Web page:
Toe to thumb transplantation
Preferred for individuals with congenital anomalies such as symbrachydactyly or amniotic band syndrome/ constriction ring syndrome which result in absence of thumb. And people who have lost digits that occurred due to accident, illness, or injury.
What is toe to thumb transplantation?
The human thumb also known as the opposable thumb is unique and has greater functional ability compared to other digits of the hand. It accounts for almost 50% of the functions and agility of the hand.
Similarities between the fingers of hand and foot have been noticed, and surgeons found suitable to replace the missing thumb with toe fingers in the individuals born without a thumb or lost the thumb due to trauma or accidents.
Toe-to-thumb transplantation surgery helps to restore both aesthetic and functional loss to the hand with a little aesthetic and functional loss to the foot.
Microsurgery is performed during toe-to-thumb transplantation which helps to connect small arteries, veins and nerves making the reconstruction procedure successful.
What are the types of the surgeries?
Toe-to-thumb transplant surgery is performed using two different techniques using:
- Great toe finger is considered suitable to replace the thumb. Greater toe finger is comparatively wider than the thumb, but after reconstruction, the great toe decreases in size up to one-third of its original size. Using the big toe affects the general appearance of the foot.
- The toe next to the big toe is considered the better option by few surgeons as removing the 2nd finger may not cause much difference in the aesthetic appearance of the foot compared to the greater toe. The second toe is the longest toe, has useful characteristics of a digit and its transplantation does not alter functionality of the foot.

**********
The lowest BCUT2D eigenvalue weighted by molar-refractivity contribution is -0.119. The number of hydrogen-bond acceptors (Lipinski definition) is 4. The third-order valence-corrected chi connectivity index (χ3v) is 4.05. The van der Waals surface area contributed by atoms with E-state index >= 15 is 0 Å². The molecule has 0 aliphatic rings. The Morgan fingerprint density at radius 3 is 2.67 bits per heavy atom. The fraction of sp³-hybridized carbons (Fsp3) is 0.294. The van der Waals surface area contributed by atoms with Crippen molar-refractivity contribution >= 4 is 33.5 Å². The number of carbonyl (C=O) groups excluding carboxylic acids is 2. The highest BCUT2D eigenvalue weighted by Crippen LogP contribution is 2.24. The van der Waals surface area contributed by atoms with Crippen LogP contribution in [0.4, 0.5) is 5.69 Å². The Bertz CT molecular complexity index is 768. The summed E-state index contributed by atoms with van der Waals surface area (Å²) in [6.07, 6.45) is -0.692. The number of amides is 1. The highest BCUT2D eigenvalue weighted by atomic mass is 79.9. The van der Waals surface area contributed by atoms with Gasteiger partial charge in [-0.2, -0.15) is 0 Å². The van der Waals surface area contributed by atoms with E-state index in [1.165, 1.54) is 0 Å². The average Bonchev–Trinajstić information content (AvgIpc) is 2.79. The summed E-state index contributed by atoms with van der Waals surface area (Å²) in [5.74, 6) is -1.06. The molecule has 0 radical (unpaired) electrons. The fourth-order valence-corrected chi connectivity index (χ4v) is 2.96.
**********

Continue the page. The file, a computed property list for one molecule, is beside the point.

Which individuals are eligible for the surgery?
Thumb reconstruction is preferred for individuals with:
- Congenital anomalies such as symbrachydactyly or amniotic band syndrome/ constriction ring syndrome result in absence of thumb.
- People who have lost digit that occurred due to accident, illness, or injury.
Which individuals are not eligible for the surgery?
Toe-to-thumb transplantation is not suitable in the emergency amputation of the thumb. In such instances, the thumb needs to heal and recover to get prepared for the transplantation.
If your toe has anatomical differences, had previous injuries, scars or any circulatory problems, it may not be suitable for the toe-to-thumb transplantation surgery.
How should I prepare for the surgery?
Your doctor will discuss with you about the instructions to be followed before surgery. Toe-to-thumb transplantation recovery requires a lot of time so you should be well prepared for that. You should understand that the aesthetic appearance of the foot also changes after the surgery. So, be prepared for that before undergoing the surgery.
What will happen during the surgery?
The surgery is carried out under general anesthesia. Your doctor first examines the hand with the missing thumb to assess the presence of appropriate blood vessels, nerves, and tendons. If these structures are missing the transplantation may not be possible.
If the structures are successfully identified, then the surgeon proceeds for the removal of the toe finger along with its blood vessels, nerves, and tendons. The gap between the fingers of the toe is closed with the sutures and dressing is applied at the toe.
Then the surgeon joins the toe bones to the hand bones followed by the tendon, nerves, and blood vessels. After that, your surgeon covers the hand with dressing to protect it during the recovery.
What is the aftercare of the surgery?
You may achieve the normal sensation and functionality of the reconstructed thumb within 4 to 6 months. After the surgery whole of the hand is covered with the dressing with a plaster of paris splint which leaves your hand immobilized. First change of dressing is done after two or three weeks until then the hand is left undisturbed.
Splintage is continued till bony union is achieved.
While performing the first change of dressing your surgeon may induce brief anesthesia for your comfort, and this is carried out in the operation theater or ward. Stitches used during closing are incisions usually absorbable, but the pins used to fix the bones are removed without the help of anesthesia.
What are the postsurgical considerations?
There are few risks associated with the toe-to-thumb transplant surgery which includes:
- Anastomotic thrombosis – usually reversed by re-exploration
- Donor area sutures line dehiscence
- Lastly 5% failure rate – This occurs when there is cessation of blood flow in the artery or veins in a transplant, which could not be reversed even after timely intervention